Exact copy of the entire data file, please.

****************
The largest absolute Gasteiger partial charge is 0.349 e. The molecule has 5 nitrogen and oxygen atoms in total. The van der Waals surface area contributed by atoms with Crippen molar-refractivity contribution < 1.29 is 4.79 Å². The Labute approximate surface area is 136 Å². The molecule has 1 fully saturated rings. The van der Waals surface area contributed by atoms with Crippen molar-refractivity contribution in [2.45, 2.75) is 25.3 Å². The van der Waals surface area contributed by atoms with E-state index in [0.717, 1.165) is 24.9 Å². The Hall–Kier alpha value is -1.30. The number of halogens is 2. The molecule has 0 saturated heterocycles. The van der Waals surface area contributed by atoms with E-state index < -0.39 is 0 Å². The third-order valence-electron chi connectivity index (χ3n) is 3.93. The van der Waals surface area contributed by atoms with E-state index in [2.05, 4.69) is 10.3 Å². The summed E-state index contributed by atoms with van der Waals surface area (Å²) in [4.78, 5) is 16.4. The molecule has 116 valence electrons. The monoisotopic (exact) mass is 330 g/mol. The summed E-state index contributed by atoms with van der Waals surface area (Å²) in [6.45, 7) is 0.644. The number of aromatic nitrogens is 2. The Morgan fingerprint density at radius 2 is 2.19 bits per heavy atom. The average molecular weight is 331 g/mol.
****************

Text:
The largest absolute Gasteiger partial charge is 0.349 e. The molecule has 5 nitrogen and oxygen atoms in total. The van der Waals surface area contributed by atoms with Crippen molar-refractivity contribution < 1.29 is 4.79 Å². The Labute approximate surface area is 136 Å². The molecule has 1 fully saturated rings. The van der Waals surface area contributed by atoms with Crippen molar-refractivity contribution in [2.45, 2.75) is 25.3 Å². The van der Waals surface area contributed by atoms with E-state index in [0.717, 1.165) is 24.9 Å². The Hall–Kier alpha value is -1.30. The number of halogens is 2. The molecule has 0 saturated heterocycles. The van der Waals surface area contributed by atoms with E-state index < -0.39 is 0 Å². The third-order valence-electron chi connectivity index (χ3n) is 3.93. The van der Waals surface area contributed by atoms with E-state index in [2.05, 4.69) is 10.3 Å². The summed E-state index contributed by atoms with van der Waals surface area (Å²) in [4.78, 5) is 16.4. The molecule has 116 valence electrons. The monoisotopic (exact) mass is 330 g/mol. The summed E-state index contributed by atoms with van der Waals surface area (Å²) in [6.45, 7) is 0.644. The number of aromatic nitrogens is 2. The Morgan fingerprint density at radius 2 is 2.19 bits per heavy atom. The average molecular weight is 331 g/mol.